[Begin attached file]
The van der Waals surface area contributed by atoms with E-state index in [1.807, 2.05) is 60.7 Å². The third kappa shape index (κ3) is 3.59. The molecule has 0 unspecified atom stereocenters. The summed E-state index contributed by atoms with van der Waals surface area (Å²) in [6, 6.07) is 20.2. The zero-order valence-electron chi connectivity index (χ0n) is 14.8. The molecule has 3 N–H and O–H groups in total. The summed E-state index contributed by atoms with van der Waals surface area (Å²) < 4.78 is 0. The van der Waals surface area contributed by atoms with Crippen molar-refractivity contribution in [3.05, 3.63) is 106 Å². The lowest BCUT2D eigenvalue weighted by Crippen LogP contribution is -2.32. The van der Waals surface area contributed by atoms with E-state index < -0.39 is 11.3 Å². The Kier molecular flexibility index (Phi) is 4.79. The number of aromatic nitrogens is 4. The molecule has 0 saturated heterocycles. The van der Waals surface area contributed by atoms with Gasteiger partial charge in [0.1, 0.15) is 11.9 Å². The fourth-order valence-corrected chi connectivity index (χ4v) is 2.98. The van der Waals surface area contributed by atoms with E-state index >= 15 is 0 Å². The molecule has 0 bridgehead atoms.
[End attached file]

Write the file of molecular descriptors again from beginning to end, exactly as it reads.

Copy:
The van der Waals surface area contributed by atoms with E-state index in [1.807, 2.05) is 60.7 Å². The third kappa shape index (κ3) is 3.59. The molecule has 0 unspecified atom stereocenters. The summed E-state index contributed by atoms with van der Waals surface area (Å²) in [6, 6.07) is 20.2. The zero-order valence-electron chi connectivity index (χ0n) is 14.8. The molecule has 3 N–H and O–H groups in total. The summed E-state index contributed by atoms with van der Waals surface area (Å²) < 4.78 is 0. The van der Waals surface area contributed by atoms with Crippen molar-refractivity contribution in [3.05, 3.63) is 106 Å². The lowest BCUT2D eigenvalue weighted by Crippen LogP contribution is -2.32. The van der Waals surface area contributed by atoms with E-state index < -0.39 is 11.3 Å². The Kier molecular flexibility index (Phi) is 4.79. The number of aromatic nitrogens is 4. The molecule has 0 saturated heterocycles. The van der Waals surface area contributed by atoms with Gasteiger partial charge in [0.1, 0.15) is 11.9 Å². The fourth-order valence-corrected chi connectivity index (χ4v) is 2.98. The van der Waals surface area contributed by atoms with E-state index >= 15 is 0 Å². The molecule has 0 bridgehead atoms.